How to obtain sum of square of eigenvalues without finding eigenvalues of a matrix?
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The eigenvalues of $A^2$ are the squares of the eigenvalues of $A$. The sum of the eigenvalues of any matrix (with algebraic multiplicity) is the trace. So the sum of the squares of the eigenvalues of $A$ (with algebraic multiplicity) is the trace of $A^2$.
Ian
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Thanks. But why are the eigenvalues of $A^2$ are the squares of the eigenvalues of $A$? – KaWa Yip Oct 04 '15 at 02:12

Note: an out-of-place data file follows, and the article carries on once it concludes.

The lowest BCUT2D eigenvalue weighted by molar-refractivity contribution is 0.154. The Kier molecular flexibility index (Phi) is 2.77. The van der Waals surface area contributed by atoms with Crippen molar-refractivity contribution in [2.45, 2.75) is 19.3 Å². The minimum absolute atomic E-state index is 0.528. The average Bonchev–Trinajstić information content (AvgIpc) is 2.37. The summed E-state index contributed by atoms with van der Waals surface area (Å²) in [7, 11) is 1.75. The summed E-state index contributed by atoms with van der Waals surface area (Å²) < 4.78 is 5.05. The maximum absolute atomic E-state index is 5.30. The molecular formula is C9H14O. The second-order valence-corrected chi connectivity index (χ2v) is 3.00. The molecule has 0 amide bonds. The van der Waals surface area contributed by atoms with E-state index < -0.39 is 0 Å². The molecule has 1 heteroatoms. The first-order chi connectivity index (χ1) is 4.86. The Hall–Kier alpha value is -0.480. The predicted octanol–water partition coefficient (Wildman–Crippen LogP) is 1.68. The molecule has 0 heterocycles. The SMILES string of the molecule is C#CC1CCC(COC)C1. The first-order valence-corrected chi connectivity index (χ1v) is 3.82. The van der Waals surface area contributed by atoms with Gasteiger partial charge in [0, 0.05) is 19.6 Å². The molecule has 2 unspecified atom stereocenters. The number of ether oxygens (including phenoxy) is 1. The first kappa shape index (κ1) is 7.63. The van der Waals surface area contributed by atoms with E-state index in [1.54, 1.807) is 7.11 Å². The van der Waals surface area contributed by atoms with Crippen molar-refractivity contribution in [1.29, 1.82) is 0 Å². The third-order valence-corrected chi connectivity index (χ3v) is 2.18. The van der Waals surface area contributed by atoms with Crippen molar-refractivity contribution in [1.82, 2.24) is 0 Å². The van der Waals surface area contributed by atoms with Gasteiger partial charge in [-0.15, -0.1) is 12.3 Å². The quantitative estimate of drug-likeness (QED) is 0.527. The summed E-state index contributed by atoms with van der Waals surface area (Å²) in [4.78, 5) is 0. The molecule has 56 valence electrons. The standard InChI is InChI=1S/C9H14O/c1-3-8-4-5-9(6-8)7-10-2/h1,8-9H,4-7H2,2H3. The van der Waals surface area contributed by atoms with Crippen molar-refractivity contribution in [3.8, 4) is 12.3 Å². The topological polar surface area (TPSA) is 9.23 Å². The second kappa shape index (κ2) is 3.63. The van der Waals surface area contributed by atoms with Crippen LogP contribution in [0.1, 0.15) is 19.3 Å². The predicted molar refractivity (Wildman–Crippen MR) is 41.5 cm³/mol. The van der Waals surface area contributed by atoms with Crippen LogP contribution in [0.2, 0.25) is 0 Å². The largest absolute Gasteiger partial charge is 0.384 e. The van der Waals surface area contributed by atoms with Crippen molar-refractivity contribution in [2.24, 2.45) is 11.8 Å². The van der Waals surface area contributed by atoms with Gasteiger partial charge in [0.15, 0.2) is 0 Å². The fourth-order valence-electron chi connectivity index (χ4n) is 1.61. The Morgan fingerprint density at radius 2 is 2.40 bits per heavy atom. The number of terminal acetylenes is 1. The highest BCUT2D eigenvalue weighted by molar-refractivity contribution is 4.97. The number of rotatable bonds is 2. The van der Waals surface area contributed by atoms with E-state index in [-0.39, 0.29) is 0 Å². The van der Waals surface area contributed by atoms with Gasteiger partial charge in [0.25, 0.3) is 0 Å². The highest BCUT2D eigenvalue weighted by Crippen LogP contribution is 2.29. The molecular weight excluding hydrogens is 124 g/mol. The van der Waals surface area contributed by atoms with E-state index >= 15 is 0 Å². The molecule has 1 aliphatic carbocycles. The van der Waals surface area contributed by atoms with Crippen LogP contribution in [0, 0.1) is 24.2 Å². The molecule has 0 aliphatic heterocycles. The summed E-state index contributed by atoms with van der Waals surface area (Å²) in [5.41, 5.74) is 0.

1@Elessarr If $\lambda$ is an eigenvalue of $A$ with eigenvector $x$ then $A^2x=A(Ax)=A(\lambda x)=\lambda Ax=\lambda^2 x$. Ensuring the multiplicities agree is a somewhat more difficult problem. – Ian Oct 04 '15 at 02:15
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Trace of a Matrix is the sum of its Eigenvalues
Proof that the Trace of a Matrix is the sum of its Eigenvalues
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For any $A\in \mathbb{R}^{n\times n}$, we have $$\sum_{i=1}^n \lambda_i^2 = \min_{\det(S)\neq 0} \S^{1}AS\_F$$ $\lambda_i$ are the eigenvalues of $A$.
Henry Davii
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